When Calgary was named Canada's cultural capital for 2012, Mr. Green took on the important position of its curator and creative producer. "For someone who has spent their entire life in the theatre world, it's been a real adventure," he told The Globe and Mail that year.

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More recently, Mr. Green made a rare foray onto television, when his old friend Bruce McCulloch wrote a part for him in his TV series Young Drunk Punk. Mr. McCulloch, best known for The Kids in the Hall, was a young OYR fan before he became a collaborator.

"Every show they ever did was the most important show they ever did – that's what I learned from him," Mr. McCulloch says. "He was a guy who accomplished a lot in this world, but he never kind of buried the boy inside the man. He was always the little boy as well, which I loved about him and I hope to emulate."

OYR suffered a devastating loss in November, 2014, as they were creating what would be Mr. Green's final show with the company, What the Thunder Said, sparked by the First World War centenary and inspired by T.S. Eliot's poem The Waste Land. A few days into rehearsals, ensemble member Richard (Rico) McDowell died unexpectedly after suffering a heart attack. Grieving, the company carried on and created a show that also dealt with this very personal loss.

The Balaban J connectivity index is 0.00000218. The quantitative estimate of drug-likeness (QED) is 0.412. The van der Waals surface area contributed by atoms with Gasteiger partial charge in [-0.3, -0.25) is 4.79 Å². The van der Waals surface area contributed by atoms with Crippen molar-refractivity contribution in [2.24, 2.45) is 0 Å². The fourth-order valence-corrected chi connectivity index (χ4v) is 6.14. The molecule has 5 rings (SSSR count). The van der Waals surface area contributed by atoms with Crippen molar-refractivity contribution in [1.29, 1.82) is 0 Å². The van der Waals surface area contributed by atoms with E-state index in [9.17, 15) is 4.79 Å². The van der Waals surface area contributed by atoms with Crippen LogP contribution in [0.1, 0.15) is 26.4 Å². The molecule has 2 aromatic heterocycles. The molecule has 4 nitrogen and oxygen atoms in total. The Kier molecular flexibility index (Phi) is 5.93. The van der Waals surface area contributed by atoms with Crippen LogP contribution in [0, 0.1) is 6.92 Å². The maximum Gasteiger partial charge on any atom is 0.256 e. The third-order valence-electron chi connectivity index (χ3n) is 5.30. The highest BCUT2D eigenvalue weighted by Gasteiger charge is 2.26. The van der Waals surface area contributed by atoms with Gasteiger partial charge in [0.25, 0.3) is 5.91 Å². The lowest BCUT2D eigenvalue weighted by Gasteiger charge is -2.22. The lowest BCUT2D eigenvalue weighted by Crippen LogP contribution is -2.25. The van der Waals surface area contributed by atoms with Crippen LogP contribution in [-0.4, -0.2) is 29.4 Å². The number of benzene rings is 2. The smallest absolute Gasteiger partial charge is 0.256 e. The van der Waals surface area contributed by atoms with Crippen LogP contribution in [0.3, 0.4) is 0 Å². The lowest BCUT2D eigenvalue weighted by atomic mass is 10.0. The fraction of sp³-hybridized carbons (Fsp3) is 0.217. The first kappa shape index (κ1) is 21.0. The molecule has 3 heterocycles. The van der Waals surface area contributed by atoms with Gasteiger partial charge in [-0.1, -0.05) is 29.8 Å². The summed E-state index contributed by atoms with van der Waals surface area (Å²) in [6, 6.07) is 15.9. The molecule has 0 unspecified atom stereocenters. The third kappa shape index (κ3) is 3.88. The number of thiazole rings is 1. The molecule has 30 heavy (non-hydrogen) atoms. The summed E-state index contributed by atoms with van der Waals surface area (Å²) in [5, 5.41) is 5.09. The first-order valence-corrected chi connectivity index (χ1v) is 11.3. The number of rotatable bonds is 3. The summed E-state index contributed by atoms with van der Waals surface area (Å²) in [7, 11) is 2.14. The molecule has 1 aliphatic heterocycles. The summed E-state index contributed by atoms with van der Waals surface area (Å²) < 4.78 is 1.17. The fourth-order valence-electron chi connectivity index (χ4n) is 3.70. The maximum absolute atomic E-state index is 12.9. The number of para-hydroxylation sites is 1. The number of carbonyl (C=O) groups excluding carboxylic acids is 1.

"We talked about death a lot. … It was good to be sad together," Mr. Curtis says. "Little did we know it was such good training for Michael's passing."

Making Treaty 7 was a legacy project that began under the auspices of Calgary 2012. It saw Mr. Green collaborate with a number of First Nations artists and elders, including Narcisse Blood.

Calgary Mayor Naheed Nenshi was one of the people who saw it. "He was sort of very – in his Michael way – pushy about my confirming that I could come and making sure I would be there on a certain night," Mr. Nenshi told The Globe. "And it turns out the reason he was being so pushy was because he wanted to use that performance as an opportunity for the Siksika Nation to honour me and to give me a Blackfoot name. And the fact that … at this moment of artistic triumph … he actually randomly thought of me in the middle of all of that – pure Michael."

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Mr. Green was travelling with Mr. Blood and Regina-based artists Michele Sereda and Lacy Morin-Desjarlais to a school on the Piapot reserve to share their Making Treaty 7 experience and discuss the possibility of creating a Making Treaty 4 project when the accident happened.

"[Theatre] was his life work. And he was doing it as they headed down that highway in Saskatchewan," Mr. Curtis says. "There was a line in What the Thunder Said that … said, in considering the great losses from the First World War in particular, to think of all the paintings unpainted, think of all the lips unkissed. And I just know Michael had so many more paintings to paint. And as he was driving down that road, they were on their way, doing the good work."

The day before people packed the Jack Singer Concert Hall for a public celebration of Mr. Green's life, a private event was held in OYR's Big Secret Theatre. During a ceremony, Mr. Green's Blackfoot name was passed on to his daughter Maya, 17. She is now Elk Shadow.

"I feel honoured that the name was passed on," Dr. Crowshoe says, "because it recognizes a great person, to pass on that name."

Michael Green leaves Kim Green; their daughter, Maya; his parents, Tom and Margaret Green; his siblings, Deb Green and Eamonn Green; extended family members and his creative family at One Yellow Rabbit.